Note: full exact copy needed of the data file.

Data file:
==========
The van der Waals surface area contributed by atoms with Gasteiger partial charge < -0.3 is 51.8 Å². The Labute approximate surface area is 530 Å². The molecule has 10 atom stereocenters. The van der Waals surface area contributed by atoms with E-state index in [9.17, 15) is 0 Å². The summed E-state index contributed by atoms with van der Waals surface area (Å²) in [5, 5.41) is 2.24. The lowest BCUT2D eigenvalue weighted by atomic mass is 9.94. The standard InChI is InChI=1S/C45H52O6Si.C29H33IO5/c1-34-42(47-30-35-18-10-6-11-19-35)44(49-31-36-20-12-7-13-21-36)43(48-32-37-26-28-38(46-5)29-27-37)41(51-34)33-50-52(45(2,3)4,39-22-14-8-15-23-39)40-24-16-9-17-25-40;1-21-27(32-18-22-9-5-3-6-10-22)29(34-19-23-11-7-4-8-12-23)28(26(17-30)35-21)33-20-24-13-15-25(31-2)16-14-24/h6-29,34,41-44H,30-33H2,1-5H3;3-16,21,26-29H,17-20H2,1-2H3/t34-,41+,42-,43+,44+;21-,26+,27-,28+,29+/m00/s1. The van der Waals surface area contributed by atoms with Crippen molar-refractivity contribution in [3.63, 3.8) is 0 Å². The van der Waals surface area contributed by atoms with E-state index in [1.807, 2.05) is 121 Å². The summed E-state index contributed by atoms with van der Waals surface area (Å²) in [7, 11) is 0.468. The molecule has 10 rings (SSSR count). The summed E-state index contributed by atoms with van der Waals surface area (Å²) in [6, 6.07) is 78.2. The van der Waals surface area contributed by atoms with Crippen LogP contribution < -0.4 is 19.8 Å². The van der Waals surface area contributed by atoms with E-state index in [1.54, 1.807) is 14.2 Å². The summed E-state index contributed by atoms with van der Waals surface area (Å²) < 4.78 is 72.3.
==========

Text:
The van der Waals surface area contributed by atoms with Gasteiger partial charge < -0.3 is 51.8 Å². The Labute approximate surface area is 530 Å². The molecule has 10 atom stereocenters. The van der Waals surface area contributed by atoms with E-state index in [9.17, 15) is 0 Å². The summed E-state index contributed by atoms with van der Waals surface area (Å²) in [5, 5.41) is 2.24. The lowest BCUT2D eigenvalue weighted by atomic mass is 9.94. The standard InChI is InChI=1S/C45H52O6Si.C29H33IO5/c1-34-42(47-30-35-18-10-6-11-19-35)44(49-31-36-20-12-7-13-21-36)43(48-32-37-26-28-38(46-5)29-27-37)41(51-34)33-50-52(45(2,3)4,39-22-14-8-15-23-39)40-24-16-9-17-25-40;1-21-27(32-18-22-9-5-3-6-10-22)29(34-19-23-11-7-4-8-12-23)28(26(17-30)35-21)33-20-24-13-15-25(31-2)16-14-24/h6-29,34,41-44H,30-33H2,1-5H3;3-16,21,26-29H,17-20H2,1-2H3/t34-,41+,42-,43+,44+;21-,26+,27-,28+,29+/m00/s1. The van der Waals surface area contributed by atoms with Crippen molar-refractivity contribution in [3.63, 3.8) is 0 Å². The van der Waals surface area contributed by atoms with E-state index in [1.807, 2.05) is 121 Å². The summed E-state index contributed by atoms with van der Waals surface area (Å²) in [7, 11) is 0.468. The molecule has 10 rings (SSSR count). The summed E-state index contributed by atoms with van der Waals surface area (Å²) in [6, 6.07) is 78.2. The van der Waals surface area contributed by atoms with Crippen LogP contribution < -0.4 is 19.8 Å². The van der Waals surface area contributed by atoms with E-state index in [1.54, 1.807) is 14.2 Å². The summed E-state index contributed by atoms with van der Waals surface area (Å²) < 4.78 is 72.3.